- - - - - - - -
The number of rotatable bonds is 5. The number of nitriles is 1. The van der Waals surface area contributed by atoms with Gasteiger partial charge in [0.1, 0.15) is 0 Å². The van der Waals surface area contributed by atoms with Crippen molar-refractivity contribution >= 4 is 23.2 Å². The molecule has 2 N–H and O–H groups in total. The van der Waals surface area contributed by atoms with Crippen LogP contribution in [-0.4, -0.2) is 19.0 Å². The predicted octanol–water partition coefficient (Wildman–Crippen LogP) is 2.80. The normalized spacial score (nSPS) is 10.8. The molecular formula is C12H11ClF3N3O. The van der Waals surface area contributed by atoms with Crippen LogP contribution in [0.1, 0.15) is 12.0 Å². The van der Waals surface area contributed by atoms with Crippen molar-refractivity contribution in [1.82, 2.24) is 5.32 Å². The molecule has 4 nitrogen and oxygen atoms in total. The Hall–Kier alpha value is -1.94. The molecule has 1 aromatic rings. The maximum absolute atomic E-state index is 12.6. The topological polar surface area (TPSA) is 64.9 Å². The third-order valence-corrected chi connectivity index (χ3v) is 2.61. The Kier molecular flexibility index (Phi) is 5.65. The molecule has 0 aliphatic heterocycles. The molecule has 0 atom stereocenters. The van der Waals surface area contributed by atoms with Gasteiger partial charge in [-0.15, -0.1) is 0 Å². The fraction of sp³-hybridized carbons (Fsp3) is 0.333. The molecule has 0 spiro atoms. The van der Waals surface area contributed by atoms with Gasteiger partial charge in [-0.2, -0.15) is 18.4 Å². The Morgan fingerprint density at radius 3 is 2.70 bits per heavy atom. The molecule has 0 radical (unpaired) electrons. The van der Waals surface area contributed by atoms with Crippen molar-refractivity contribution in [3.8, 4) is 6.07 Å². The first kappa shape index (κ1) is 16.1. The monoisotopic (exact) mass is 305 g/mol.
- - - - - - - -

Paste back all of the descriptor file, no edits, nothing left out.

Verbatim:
The number of rotatable bonds is 5. The number of nitriles is 1. The van der Waals surface area contributed by atoms with Gasteiger partial charge in [0.1, 0.15) is 0 Å². The van der Waals surface area contributed by atoms with Crippen molar-refractivity contribution >= 4 is 23.2 Å². The molecule has 2 N–H and O–H groups in total. The van der Waals surface area contributed by atoms with Crippen LogP contribution in [-0.4, -0.2) is 19.0 Å². The predicted octanol–water partition coefficient (Wildman–Crippen LogP) is 2.80. The normalized spacial score (nSPS) is 10.8. The molecular formula is C12H11ClF3N3O. The van der Waals surface area contributed by atoms with Crippen LogP contribution in [0.1, 0.15) is 12.0 Å². The van der Waals surface area contributed by atoms with Crippen molar-refractivity contribution in [1.82, 2.24) is 5.32 Å². The molecule has 4 nitrogen and oxygen atoms in total. The Hall–Kier alpha value is -1.94. The molecule has 1 aromatic rings. The maximum absolute atomic E-state index is 12.6. The topological polar surface area (TPSA) is 64.9 Å². The third-order valence-corrected chi connectivity index (χ3v) is 2.61. The Kier molecular flexibility index (Phi) is 5.65. The molecule has 0 aliphatic heterocycles. The molecule has 0 atom stereocenters. The van der Waals surface area contributed by atoms with Gasteiger partial charge in [-0.15, -0.1) is 0 Å². The fraction of sp³-hybridized carbons (Fsp3) is 0.333. The molecule has 0 spiro atoms. The van der Waals surface area contributed by atoms with Gasteiger partial charge in [-0.2, -0.15) is 18.4 Å². The Morgan fingerprint density at radius 3 is 2.70 bits per heavy atom. The molecule has 0 radical (unpaired) electrons. The van der Waals surface area contributed by atoms with Crippen molar-refractivity contribution in [3.8, 4) is 6.07 Å². The first kappa shape index (κ1) is 16.1. The monoisotopic (exact) mass is 305 g/mol.